PALO ALTO, CALIFORNIA--In an unexpected breakthrough, two mathematicians have brought the erratic behavior of enormous prime numbers into dramatically sharper focus. Last week, speaking at the American Institute of Mathematics (AIM) here before an audience of 50 number theorists who had been buzzing about the new result all week, Dan Goldston of San Jose State University, California, described how he and Cem Yildirim of Bogaziçi University in Istanbul, Turkey, had proven that primes get more and more "clumpy" as they get larger.
The distribution of primes--integers that can be divided evenly only by themselves and 1--has vexed mathematicians for centuries. Primes may pop up in clumps, such as the numbers 101, 103, 107, 109, and 113, or at huge intervals. One of number theory's most celebrated open questions, the Twin Prime Conjecture, states that "twin primes"--those that crop up two numbers apart, such as 17 and 19--keep appearing forever as numbers get bigger. But like much else about prime gaps, its truth or falsehood remains a mystery. "[Primes] grow like weeds among the natural numbers, seeming to obey no other law than that of chance," number theorist Don Zagier wrote in 1977.
Goldston and Yildirim's proof takes a huge step toward understanding how "weedy" the primes are. Earlier mathematicians had shown that primes get sparser as they get larger. If n is a prime number, then the gap to the next prime will, on average, be the natural logarithm of n, or log n. But no one knew how clumpy the spacing is. Can two consecutive primes fit into a much smaller gap than log n? And can many primes fit into a single log-n interval?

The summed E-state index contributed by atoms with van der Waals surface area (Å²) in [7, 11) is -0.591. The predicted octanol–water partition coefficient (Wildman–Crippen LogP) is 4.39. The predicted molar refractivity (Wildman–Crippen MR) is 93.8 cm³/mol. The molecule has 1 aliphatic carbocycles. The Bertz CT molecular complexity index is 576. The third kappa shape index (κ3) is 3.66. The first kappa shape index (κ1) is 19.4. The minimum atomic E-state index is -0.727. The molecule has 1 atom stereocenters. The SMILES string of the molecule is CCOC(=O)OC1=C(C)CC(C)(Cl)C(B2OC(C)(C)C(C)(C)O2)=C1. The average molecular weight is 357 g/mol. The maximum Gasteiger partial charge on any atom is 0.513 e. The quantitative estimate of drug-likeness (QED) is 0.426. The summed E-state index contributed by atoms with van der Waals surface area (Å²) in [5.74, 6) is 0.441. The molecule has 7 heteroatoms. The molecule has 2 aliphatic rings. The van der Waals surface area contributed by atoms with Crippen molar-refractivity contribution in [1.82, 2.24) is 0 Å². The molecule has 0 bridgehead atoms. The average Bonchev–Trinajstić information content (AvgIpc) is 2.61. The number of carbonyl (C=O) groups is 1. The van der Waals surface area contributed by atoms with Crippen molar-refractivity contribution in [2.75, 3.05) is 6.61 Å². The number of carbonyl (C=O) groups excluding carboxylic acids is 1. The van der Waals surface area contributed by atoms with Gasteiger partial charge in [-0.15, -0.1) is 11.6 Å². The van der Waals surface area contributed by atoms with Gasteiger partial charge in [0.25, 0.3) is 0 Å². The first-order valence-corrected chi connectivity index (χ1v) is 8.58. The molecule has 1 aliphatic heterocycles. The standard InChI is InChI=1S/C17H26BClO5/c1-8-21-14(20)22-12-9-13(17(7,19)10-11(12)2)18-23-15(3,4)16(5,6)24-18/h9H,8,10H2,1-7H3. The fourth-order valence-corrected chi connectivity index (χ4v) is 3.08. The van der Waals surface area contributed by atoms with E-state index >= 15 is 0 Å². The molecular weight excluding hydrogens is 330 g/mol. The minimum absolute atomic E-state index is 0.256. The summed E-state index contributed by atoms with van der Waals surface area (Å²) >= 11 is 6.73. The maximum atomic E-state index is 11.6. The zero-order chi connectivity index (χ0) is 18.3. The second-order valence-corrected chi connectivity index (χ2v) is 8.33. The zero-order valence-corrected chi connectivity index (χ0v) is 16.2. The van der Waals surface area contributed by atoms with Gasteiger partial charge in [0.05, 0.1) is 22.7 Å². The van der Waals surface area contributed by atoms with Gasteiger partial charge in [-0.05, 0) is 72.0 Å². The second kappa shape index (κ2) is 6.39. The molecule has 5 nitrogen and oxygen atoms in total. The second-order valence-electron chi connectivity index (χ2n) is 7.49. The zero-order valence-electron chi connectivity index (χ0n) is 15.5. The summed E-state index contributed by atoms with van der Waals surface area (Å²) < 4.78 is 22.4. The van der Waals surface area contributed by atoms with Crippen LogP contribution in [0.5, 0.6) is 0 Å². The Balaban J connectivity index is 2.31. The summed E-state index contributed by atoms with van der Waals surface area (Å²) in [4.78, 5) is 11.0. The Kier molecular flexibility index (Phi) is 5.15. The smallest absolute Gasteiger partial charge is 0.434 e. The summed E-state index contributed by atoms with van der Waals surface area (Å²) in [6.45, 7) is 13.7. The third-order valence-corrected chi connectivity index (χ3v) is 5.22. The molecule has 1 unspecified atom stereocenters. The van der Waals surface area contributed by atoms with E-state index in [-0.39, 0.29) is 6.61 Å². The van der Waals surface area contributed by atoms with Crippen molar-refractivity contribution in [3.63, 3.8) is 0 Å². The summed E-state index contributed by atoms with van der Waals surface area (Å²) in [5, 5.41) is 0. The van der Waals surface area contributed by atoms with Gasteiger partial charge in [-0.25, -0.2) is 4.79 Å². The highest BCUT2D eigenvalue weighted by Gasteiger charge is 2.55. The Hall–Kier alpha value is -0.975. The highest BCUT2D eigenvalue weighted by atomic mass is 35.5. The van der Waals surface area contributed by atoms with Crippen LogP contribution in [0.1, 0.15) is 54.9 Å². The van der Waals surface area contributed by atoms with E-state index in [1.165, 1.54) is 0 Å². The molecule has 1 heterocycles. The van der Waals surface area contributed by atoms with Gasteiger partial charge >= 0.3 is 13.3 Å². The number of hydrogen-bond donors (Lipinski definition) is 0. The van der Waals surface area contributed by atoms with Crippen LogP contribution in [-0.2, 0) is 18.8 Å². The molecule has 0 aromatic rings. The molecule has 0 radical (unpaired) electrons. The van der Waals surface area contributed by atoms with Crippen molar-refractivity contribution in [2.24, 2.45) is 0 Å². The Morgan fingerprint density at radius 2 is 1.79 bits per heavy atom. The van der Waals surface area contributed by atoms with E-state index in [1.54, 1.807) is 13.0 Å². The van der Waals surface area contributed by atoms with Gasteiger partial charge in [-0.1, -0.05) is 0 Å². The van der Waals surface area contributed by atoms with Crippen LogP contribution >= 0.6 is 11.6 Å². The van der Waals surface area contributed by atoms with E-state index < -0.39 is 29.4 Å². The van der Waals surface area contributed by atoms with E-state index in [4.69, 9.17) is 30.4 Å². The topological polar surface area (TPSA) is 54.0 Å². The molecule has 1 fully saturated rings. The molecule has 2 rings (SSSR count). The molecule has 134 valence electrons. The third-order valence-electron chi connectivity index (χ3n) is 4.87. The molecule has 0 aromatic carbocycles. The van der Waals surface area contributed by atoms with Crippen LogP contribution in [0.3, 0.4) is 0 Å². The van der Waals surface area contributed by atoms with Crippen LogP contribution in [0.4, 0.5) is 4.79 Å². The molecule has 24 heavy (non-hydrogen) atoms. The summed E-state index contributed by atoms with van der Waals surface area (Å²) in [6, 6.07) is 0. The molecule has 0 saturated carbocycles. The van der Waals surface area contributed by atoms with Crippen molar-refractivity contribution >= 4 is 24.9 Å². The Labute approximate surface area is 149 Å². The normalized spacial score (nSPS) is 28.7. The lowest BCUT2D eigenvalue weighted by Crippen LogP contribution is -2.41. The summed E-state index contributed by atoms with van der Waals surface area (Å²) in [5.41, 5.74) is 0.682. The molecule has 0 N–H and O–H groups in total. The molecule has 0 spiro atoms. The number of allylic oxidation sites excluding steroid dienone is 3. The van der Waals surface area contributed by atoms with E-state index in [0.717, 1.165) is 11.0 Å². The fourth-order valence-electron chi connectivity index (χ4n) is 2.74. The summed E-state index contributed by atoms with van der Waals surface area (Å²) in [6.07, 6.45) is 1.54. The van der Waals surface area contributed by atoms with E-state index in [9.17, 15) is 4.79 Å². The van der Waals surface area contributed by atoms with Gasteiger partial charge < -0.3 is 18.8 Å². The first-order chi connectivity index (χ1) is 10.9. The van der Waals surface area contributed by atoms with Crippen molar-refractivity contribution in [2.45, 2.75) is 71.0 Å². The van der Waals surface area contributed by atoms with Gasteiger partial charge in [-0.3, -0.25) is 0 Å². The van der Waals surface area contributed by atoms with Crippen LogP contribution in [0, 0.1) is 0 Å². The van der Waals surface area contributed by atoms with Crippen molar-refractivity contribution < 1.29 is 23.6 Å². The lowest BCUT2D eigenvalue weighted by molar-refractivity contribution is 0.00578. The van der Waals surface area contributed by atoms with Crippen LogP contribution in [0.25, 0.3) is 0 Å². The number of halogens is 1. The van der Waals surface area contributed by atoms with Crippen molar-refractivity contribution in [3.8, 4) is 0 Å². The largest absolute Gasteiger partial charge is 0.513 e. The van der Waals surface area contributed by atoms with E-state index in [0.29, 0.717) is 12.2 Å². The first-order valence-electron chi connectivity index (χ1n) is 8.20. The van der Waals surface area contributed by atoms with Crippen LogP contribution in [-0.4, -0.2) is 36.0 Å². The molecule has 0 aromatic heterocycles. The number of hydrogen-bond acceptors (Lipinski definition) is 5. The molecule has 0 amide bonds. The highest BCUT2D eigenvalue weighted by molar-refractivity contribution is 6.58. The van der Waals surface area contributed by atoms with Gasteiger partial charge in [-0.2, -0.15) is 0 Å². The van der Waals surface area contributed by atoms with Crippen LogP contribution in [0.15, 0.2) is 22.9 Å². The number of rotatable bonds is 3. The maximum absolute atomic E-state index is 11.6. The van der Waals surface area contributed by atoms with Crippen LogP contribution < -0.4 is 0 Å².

The new proof answers both of the above questions in a single stroke. It shows that the shortest gaps between primes continue to shrink relative to the average gap (although, unfortunately for twin-prime aficionados, they could still be much larger than 2). What's more, there is no upper limit to the number of primes that can squeeze into the space "allotted" for one.
"This is the biggest excitement that prime number theory has seen since 1965," says Hugh Montgomery of the University of Michigan, Ann Arbor. That's when Enrico Bombieri showed that there's an infinite number of gaps of less than half the average size. Bombieri, now at the Institute for Advanced Studies in Princeton, New Jersey, agrees that Goldston and Yildirim have produced a "magnificent proof."
Goldston's site 
The Prime Pages 
A calculator for factoring numbers and identifying primes